I've personally been to a couple of the meetings in Brandon regarding the design and operation of the parks. Team Pain has been very accommodating to the skaters' requests as far as design goes, but at the last meeting I voiced my concern about the manning, charging, etc. to County representatives and basically received, "Well, that's how it's going to be," in return.

My main questions at that meeting: If we don't have to pay for the usage of our basketball courts, baseball fields, and football fields, which baseball and football fields arguably need much more maintenance than a skate park, then why do we have to pay to use a skate park? Additionally, what sort of injury statistics have been studied to conclude that pads and helmets need to be required for all participants, with someone manning the park to make sure these rules are enforced?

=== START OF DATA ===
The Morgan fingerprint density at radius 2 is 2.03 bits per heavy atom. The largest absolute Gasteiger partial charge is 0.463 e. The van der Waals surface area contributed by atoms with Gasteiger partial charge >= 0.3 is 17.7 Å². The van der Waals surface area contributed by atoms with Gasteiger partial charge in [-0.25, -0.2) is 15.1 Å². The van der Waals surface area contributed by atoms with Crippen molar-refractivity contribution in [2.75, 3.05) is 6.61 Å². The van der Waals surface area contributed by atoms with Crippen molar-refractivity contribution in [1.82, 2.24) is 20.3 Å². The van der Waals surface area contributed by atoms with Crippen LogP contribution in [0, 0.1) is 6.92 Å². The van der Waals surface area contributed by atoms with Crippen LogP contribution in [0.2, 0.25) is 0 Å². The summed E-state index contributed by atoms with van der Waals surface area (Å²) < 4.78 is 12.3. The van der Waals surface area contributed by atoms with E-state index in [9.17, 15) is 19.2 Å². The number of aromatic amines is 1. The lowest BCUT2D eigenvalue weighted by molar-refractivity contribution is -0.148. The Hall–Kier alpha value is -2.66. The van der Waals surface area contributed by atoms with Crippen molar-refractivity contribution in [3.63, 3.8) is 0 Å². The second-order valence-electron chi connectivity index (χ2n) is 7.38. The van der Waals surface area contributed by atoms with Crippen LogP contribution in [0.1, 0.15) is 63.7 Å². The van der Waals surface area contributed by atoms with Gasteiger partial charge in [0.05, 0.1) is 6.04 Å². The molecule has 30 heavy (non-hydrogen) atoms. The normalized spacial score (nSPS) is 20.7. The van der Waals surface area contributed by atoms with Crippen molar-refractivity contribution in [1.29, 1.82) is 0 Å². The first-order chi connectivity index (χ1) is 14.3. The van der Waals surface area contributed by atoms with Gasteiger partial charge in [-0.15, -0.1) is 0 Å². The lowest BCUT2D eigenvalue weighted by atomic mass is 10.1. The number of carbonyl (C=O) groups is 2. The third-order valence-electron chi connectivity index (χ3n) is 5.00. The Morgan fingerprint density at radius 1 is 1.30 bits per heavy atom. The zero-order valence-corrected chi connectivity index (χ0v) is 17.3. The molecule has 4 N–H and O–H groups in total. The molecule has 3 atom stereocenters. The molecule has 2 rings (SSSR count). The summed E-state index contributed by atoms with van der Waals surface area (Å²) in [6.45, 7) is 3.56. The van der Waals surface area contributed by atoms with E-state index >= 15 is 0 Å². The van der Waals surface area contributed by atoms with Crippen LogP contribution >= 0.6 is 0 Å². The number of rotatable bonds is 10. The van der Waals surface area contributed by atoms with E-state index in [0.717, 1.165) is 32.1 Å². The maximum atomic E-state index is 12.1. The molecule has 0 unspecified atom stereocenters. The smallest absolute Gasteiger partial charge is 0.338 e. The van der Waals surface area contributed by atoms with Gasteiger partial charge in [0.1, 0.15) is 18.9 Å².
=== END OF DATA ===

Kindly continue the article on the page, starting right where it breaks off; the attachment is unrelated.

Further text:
Skatepark of Tampa has been in business for nearly 20 years and it would be my pleasure to explain to you in detail how we've been able to survive. In short, we are a retail store with the giant expense of a skate park in the back. A rather insignificant portion of our revenue is generated by actually charging participants to skate.

It would be my pleasure to give you a tour of SPoT and explain the sentiment of the skateboarding community in detail. Please let me know a time that fits into your schedule. Thank you very much for your consideration regarding this subject that is very important to the resident skateboarders of Hillsborough County.

Best regards,
Ryan Clements

Rob Meronek's Letter

Dear Mr. Thornton,

My name is Rob Meronek and I've been skateboarding my whole life. I am fortunate to make a living working in the skateboard industry at a local business that has grown since being established here in Tampa in 1993. I've been working at Skatepark of Tampa full time since 2001. Prior to that, I was a software engineer in Tampa for five years. Prior to that, I was a Certified Public Accountant and Certified Management Accountant working at a local firm in Tampa.